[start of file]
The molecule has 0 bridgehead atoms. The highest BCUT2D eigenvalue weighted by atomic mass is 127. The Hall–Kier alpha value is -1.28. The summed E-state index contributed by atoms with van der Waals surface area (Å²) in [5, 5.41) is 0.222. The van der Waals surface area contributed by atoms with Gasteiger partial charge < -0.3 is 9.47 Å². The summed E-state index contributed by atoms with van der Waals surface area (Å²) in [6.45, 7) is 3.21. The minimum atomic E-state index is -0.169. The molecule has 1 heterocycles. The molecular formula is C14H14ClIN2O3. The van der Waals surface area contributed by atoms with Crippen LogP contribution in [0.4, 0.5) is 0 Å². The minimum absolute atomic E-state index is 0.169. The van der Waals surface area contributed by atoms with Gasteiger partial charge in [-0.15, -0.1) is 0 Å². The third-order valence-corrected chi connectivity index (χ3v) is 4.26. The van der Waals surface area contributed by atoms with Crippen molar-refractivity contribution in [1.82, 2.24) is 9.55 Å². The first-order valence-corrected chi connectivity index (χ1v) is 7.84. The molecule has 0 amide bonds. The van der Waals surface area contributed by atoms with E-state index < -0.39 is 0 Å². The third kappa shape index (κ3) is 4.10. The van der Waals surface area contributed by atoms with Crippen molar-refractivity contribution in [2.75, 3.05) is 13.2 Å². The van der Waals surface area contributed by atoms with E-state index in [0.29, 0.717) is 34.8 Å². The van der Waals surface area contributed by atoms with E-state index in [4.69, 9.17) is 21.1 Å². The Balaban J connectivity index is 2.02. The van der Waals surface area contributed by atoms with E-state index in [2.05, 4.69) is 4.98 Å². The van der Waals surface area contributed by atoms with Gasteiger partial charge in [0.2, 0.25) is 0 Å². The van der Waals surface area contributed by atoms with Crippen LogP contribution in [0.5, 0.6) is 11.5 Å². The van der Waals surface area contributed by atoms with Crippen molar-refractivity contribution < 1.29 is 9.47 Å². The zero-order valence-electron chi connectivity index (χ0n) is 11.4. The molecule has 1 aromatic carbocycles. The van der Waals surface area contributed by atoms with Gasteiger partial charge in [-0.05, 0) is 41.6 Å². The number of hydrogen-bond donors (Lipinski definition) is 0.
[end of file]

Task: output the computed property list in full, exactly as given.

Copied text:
The molecule has 0 bridgehead atoms. The highest BCUT2D eigenvalue weighted by atomic mass is 127. The Hall–Kier alpha value is -1.28. The summed E-state index contributed by atoms with van der Waals surface area (Å²) in [5, 5.41) is 0.222. The van der Waals surface area contributed by atoms with Gasteiger partial charge < -0.3 is 9.47 Å². The summed E-state index contributed by atoms with van der Waals surface area (Å²) in [6.45, 7) is 3.21. The minimum atomic E-state index is -0.169. The molecule has 1 heterocycles. The molecular formula is C14H14ClIN2O3. The van der Waals surface area contributed by atoms with Crippen LogP contribution in [0.4, 0.5) is 0 Å². The minimum absolute atomic E-state index is 0.169. The van der Waals surface area contributed by atoms with Gasteiger partial charge in [-0.15, -0.1) is 0 Å². The third-order valence-corrected chi connectivity index (χ3v) is 4.26. The van der Waals surface area contributed by atoms with Crippen molar-refractivity contribution in [1.82, 2.24) is 9.55 Å². The first-order valence-corrected chi connectivity index (χ1v) is 7.84. The molecule has 0 amide bonds. The van der Waals surface area contributed by atoms with E-state index < -0.39 is 0 Å². The third kappa shape index (κ3) is 4.10. The van der Waals surface area contributed by atoms with Crippen molar-refractivity contribution in [2.75, 3.05) is 13.2 Å². The van der Waals surface area contributed by atoms with E-state index in [0.29, 0.717) is 34.8 Å². The van der Waals surface area contributed by atoms with E-state index in [4.69, 9.17) is 21.1 Å². The Balaban J connectivity index is 2.02. The van der Waals surface area contributed by atoms with E-state index in [2.05, 4.69) is 4.98 Å². The van der Waals surface area contributed by atoms with Gasteiger partial charge in [0.2, 0.25) is 0 Å². The van der Waals surface area contributed by atoms with Crippen LogP contribution in [0.5, 0.6) is 11.5 Å². The van der Waals surface area contributed by atoms with Crippen molar-refractivity contribution < 1.29 is 9.47 Å². The zero-order valence-electron chi connectivity index (χ0n) is 11.4. The molecule has 1 aromatic carbocycles. The van der Waals surface area contributed by atoms with Gasteiger partial charge in [-0.05, 0) is 41.6 Å². The number of hydrogen-bond donors (Lipinski definition) is 0.